This retrospective exhibition is the culmination of nearly two decades of collaboration with Exit Art to bring comic art to a wider audience. Exit Art was a pioneer in giving art world recognition to the medium of comics with its groundbreaking exhibition Comic Power (1993). Exit Art presented an exhibition of original art from World War 3 Illustrated’s 25th anniversary issue in 2005.

Mumia Abu Jamal, Penny Allen, Peter Bagge, Isabella Bannerman, Rosie Bottom, Steve Brodner, Zenzele Browne, Leigh Brownhill, Christopher Cardinale, Sue Coe, Scott Cunningham, Brian Damage, Eric Darton, Eric Drooker, Kate Evans, FLY, Susan Greene, Ethan Heitner, Chris Heneghan, Paula Hewitt, Mirko Ilic, Ryan Inzana, Melissa Jameson, Sandy Jimenez, Sabrina Jones, Kathy Kelly, Tom Keough, Stephen Kroninger, Peter Kuper, Irene Ledwith, Tom McDonald, Mac McGill, Rebecca Migdal, Naji-Al-Ali, Ursula O’Steen, Jose Ortega, Maddalena Polleta, Kevin Pyle, Carlo Quispe, Corinne Rhodes, Spain Rodriguez, James Romberger, Joe Sacco, Nicole Schulman, R. Sikoryak, Susan Simensky Bietila, Erin Sinefit, Chuck Sperry, Art Spiegelman, Tenesh, Seth Tobocman,Tom Tomorrow, Teresa Turner, Lawrence Van Abbema, Marguerite Van Cook, Anton Van Dalen, Edwin Vazquez, John Williamson, Susan Willmarth, Samantha Wilson, Leah Wishnia, David Wojnarowicz, WW3 Arts In Action, Micah Ian Wright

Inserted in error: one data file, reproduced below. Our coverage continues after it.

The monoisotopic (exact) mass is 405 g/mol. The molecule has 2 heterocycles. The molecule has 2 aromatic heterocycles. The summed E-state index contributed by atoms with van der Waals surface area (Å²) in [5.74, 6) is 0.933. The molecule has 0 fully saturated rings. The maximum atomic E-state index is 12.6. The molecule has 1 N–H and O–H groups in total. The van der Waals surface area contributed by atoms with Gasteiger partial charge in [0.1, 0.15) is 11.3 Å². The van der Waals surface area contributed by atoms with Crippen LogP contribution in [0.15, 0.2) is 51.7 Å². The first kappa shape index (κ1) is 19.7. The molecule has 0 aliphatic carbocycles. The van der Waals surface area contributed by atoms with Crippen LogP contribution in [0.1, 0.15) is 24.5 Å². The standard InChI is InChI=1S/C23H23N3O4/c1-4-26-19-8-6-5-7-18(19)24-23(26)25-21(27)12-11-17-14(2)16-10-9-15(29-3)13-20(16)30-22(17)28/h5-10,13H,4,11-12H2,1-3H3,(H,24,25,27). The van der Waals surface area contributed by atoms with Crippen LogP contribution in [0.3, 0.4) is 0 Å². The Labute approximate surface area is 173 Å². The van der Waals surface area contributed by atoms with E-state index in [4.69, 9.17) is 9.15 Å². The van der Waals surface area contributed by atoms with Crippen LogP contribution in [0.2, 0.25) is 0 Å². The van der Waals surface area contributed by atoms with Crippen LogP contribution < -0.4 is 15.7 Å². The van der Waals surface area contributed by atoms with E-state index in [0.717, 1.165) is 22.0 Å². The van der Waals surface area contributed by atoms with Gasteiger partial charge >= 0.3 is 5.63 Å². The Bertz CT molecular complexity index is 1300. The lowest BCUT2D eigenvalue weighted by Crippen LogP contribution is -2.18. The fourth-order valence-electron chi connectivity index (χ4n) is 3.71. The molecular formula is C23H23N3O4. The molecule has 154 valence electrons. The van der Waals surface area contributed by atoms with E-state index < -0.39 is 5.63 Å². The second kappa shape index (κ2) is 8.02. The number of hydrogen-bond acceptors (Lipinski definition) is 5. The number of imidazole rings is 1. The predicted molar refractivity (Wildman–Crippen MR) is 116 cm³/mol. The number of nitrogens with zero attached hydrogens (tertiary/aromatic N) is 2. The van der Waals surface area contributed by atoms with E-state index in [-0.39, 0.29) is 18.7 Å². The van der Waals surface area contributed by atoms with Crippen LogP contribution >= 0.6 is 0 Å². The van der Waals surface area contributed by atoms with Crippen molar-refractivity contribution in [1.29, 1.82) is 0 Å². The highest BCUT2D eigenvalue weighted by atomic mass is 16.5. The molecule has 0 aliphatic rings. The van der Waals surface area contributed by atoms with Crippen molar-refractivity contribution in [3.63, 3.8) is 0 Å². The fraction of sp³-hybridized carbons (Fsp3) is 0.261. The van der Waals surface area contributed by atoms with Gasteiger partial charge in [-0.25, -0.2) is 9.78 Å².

Organized by Peter Kuper, Seth Tobocman, and Susan Willmarth.

Peter Kuper is the co-founder of World War 3 Illustrated. His illustrations and comics have been featured inTime, The New York Times, and MAD Magazine, for which he has written and illustrated SPY vs. SPY since 1997. He has produced over twenty books including, The System, an award-winning comic adaptation of Kafka’s Metamorphosis and Diario De Oaxaca, a visual journal of two years in Mexico. He was the 2009 gold medal recipient at the Society of Illustrators for sequential art.